Is it me, or is it me, or is it me? I think it’s me.

Photo of the letters M and E
Source: Matthew Roth via; some rights reserved.

I need to know if the nuances I’m about to describe are significant, or if this is just self-indulgent navel-gazing. And this is a hard concept to convey, but I’m trying:

My husband doesn’t understand the crucial difference between telling me, “I love how you make me laugh when I’m having a bad day” and “I love how funny you are.” In the first, he’s saying he loves me because of what I do for him. In the second, he’s praising me for a quality I have that exists independently from him.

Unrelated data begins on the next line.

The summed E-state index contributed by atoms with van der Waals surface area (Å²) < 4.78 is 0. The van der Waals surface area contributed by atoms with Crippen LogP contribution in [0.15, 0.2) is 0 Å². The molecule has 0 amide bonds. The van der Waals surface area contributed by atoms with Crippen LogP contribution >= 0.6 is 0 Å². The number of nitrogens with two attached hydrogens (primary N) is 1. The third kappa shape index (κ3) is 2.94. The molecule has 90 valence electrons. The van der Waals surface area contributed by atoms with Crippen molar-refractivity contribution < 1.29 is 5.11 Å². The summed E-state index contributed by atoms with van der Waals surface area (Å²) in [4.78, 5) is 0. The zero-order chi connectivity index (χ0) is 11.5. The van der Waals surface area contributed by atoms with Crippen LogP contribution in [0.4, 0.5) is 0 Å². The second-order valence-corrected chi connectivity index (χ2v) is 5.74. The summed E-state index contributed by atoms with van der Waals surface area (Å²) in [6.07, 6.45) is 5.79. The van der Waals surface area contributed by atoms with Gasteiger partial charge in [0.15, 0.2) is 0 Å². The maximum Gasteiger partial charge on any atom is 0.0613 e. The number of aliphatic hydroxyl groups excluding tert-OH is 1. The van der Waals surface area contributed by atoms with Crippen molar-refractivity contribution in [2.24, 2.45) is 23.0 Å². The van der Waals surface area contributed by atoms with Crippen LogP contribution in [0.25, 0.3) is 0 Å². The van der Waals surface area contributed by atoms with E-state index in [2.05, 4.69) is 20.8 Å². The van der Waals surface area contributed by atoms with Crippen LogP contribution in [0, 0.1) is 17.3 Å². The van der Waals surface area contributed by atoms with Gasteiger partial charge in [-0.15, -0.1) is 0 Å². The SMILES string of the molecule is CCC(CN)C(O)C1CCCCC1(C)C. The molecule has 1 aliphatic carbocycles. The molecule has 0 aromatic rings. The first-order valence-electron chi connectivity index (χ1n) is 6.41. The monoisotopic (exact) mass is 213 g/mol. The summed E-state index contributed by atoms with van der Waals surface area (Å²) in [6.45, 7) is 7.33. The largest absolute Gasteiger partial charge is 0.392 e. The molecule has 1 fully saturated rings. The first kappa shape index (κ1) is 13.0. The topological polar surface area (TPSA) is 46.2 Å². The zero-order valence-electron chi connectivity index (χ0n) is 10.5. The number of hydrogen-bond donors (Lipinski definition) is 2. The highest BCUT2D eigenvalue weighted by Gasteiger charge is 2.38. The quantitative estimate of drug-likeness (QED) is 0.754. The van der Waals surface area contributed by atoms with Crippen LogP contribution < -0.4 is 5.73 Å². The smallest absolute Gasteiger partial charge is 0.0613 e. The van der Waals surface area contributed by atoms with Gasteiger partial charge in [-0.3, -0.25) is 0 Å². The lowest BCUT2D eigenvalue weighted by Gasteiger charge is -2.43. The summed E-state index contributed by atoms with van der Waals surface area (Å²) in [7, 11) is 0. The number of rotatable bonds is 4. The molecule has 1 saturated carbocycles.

I don’t damn him for this. Both statements are kind and complimentary. But I do feel disappointed.

Does that make sense? I want to be loved for being, not for doing.

And I wonder: Does this observation highlight his own unconscious self-centeredness (how he sees me primarily or solely in terms of what I do for him), or is it a sign of my own self-centeredness (how I expect/hope he will value me just for being me)?

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